Thursday, October 21, 2010

Environmental Print

(classroom pictures are from the Cub Cadet's)

When we begin Unit 2 of the OWL the dramatic play area in the classrooms will be transformed into grocery stores. Students will have the opportunity to create shopping lists, shop for items on their grocery list and purchase items. Other students will work in the grocery store by stalking the shelves and being the cashier in the store. Individual classrooms will share more specific examples of the grocery store and what it looks like in their classrooms. I have shared the article below to give you a frame of reference of what environmental print is and what students learn from begin exposed to it. The classroom grocery stores will be inundated with environmental print.

Environmental Print
By: Reading Rockets (2010)
Letters are all around us! Here are some ideas to use print found in your everyday environment to help develop your child's reading skills.

Environmental print is the print of everyday life. It's the name given to the print that appears in signs, labels, and logos. Street signs, candy wrappers, labels on peanut butter and the K in Kmart are other examples of environmental print. For many emergent readers, environmental print helps bridge the connection between letters and first efforts to read.

Adults can take advantage of all this print by using it in ways to talk about letters, words, and print. Like playing the license plate game during a long car ride, (everyone find an A, now a B) playing with environmental print can be quick and easy. Here are a few ideas:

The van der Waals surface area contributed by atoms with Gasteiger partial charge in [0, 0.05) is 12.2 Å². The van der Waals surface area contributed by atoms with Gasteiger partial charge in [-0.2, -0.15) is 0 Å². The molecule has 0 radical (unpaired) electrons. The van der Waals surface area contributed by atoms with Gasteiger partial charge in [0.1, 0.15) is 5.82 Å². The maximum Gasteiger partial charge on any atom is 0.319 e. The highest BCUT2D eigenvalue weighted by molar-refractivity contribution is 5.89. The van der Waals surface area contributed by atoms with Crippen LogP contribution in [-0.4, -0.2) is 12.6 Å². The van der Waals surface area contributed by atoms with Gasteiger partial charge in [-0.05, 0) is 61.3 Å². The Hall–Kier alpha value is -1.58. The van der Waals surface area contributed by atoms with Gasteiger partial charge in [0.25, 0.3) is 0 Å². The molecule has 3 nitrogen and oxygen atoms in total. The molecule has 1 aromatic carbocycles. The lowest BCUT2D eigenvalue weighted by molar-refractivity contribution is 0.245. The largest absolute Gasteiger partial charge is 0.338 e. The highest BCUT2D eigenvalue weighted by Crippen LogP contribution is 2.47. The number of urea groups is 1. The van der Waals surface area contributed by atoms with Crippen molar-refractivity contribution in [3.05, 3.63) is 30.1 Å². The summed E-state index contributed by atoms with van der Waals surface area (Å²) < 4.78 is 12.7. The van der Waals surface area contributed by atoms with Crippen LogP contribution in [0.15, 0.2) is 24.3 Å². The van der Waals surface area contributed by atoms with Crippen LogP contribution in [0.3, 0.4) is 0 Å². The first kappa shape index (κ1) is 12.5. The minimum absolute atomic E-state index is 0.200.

Cereal boxes are colorful and interesting to look at. Ask your child to find the first letter of his name somewhere on the box. See if he can find other letters from his name too.
Choose a simple sign to focus on during one car trip (example: stop sign, pedestrian crossing, one way). Have your child count the number of signs seen along the way. Have your child read the sign, noticing that the same sign says the same message each time. Talk about the sounds of the letters you can hear ("The S makes the /ssssssss/ sound.")
Use a digital camera to take pictures of different signs: speed limit, stop, do not enter, exit. Use these pictures to make a small book for your child to "read."
Cut out familiar words from cereal boxes, labels from soup cans and from yogurt containers. Use these individual words ("Cheerios," "tomato," "Dannon") to talk about capital and lower case letters. Talk about the sounds of letters ("The letter T says 'tuh'"). Encourage your child to read the words you've cut out.
After you've gathered lots of pictures of signs and words from items within the house, you can sort these items by beginning letter. Identify the sounds made by the letters in logos. Sort logos and words by category (foods, drinks, snacks, signs). A simple alphabet book can be created using all your cutouts by organizing all the A words, B words, C words, etc.

Your child can have fun learning to read even when books are not available. Environmental print provides lots of opportunities for kids to interact with letters, sounds, and words.

For more information, watch Roots of Reading online, from our PBS series, Launching Young Readers.

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